“I feel strongly that we are improving our authorizing practices to be in line with those national standards, and I really look forward to working with the PED and the Public Education Commission in the future, so we all have similar thoughts,” he said.

Tori Stephens-Shauger, ACE Leadership High School executive director and principal, said she would like her school to be authorized by APS because the district would provide more support than she has seen from the state.

“We need to collaborate on telling the story of how our kids are successful, instead of penalizing and making threats about licensure or closure or what have you,” she said. “That doesn’t get you anywhere.”

Stephens-Shauger argued that the PED emphasizes test scores and school grades, while neglecting other measures of success.

ACE Leadership students certainly should push themselves to reach proficiency in reading, writing and math, Stephens-Shauger said, but they also need to work on social-emotional learning and basic life skills.

Despite the school’s poor grades and test scores, Stephens-Shauger said she has received positive feedback about her students from employers and the community.

The Leadership Network serves roughly 900 students who generally have struggled with traditional coursework. The schools offer project-based learning focused on career fields like nursing, construction and technology.

Like Winterbottom, New Mexico Center for School Leadership executive director Tony Monfiletto believes his schools fill a valuable niche.

“The city can’t afford to have those kids out of school,” he said. “You see it every day as you walk around the city – kids that have nowhere to go.”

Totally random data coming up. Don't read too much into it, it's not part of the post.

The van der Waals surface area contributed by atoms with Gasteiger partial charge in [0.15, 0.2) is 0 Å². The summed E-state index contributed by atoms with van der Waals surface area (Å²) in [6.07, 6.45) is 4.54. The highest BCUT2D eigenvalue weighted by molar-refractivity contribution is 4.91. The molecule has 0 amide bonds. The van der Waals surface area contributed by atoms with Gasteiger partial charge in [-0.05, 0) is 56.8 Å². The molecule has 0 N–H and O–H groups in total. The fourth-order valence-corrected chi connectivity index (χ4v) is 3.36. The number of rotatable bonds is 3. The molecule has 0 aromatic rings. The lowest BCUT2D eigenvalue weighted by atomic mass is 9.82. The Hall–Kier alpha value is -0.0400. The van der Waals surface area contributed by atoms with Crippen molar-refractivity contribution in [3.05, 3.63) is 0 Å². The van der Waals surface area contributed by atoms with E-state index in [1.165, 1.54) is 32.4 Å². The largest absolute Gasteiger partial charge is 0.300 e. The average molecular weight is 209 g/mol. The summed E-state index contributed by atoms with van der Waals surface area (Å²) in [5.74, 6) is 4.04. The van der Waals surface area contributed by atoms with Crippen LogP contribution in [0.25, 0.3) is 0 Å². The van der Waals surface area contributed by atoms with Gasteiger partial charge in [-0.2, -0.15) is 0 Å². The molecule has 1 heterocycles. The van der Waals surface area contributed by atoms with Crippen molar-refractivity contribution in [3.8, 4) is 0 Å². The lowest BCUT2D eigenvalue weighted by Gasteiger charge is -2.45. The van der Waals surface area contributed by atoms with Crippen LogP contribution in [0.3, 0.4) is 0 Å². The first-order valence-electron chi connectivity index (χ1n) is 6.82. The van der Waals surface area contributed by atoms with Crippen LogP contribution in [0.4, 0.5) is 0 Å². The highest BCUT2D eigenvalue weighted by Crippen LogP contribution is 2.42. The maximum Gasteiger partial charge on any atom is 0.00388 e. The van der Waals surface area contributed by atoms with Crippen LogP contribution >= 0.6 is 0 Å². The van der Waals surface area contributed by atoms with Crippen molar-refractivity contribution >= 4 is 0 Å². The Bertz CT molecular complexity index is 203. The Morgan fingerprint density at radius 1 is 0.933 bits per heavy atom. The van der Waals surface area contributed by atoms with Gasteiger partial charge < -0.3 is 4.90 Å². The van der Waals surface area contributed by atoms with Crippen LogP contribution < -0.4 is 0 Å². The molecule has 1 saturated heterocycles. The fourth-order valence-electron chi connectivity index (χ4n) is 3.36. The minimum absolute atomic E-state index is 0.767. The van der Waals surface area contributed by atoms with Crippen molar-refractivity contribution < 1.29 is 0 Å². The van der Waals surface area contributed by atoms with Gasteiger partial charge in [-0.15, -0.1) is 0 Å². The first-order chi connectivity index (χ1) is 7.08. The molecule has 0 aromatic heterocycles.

Kids aren’t re-engaged

But Katie Poulos, director of the PED’s charter school division, said the sad fact is that low-performing charter schools simply aren’t serving their students.

And even when they are compared to other schools with similar high-risk populations, the four charter high schools seeking APS reauthorization are falling short, Poulos said.

“That’s how they are identified as failing the students that they are serving – it’s in comparison to similarly situated students,” she said. “It’s clear to me that they are not doing what they said, which is change the trajectory for these students.”

Besides the low test scores, the Leadership Network schools have a variety of struggles, Poulos said.

They typically lose 30 percent to 40 percent of their students during the school year and 60 percent between school years. And when Technology Leadership High first opened, about 60 percent of its students were absent on any given day. The absence rate improved to 12  percent at the end of the school’s second year in operation in spring 2016.

These schools also have poor supports for high-needs groups like English language learners and special education students, according to PED reviews.

“That school report card really does reflect what we see in the schools,” Poulos said. “When we dig into the data … that data shows us that these kids aren’t getting re-engaged. That environment is kind of failing them in the same way as every other school that failed them.”

Ruszkowski argues that students enrolled in the Leadership Network schools and Academy of Trades & Technology deserve a better education that will give them a stronger start in college or careers.

Should APS choose not to accept the schools, they will have to return to the commission for charter reauthorization. Without the commission’s backing, they would all by shuttered at the end of the academic year.

“Our site visits to these schools are pretty strong indictments of their poor culture and poor rigor,” Ruszkowski said. “We are serious about accountability, whether it be academic or operational or financial.”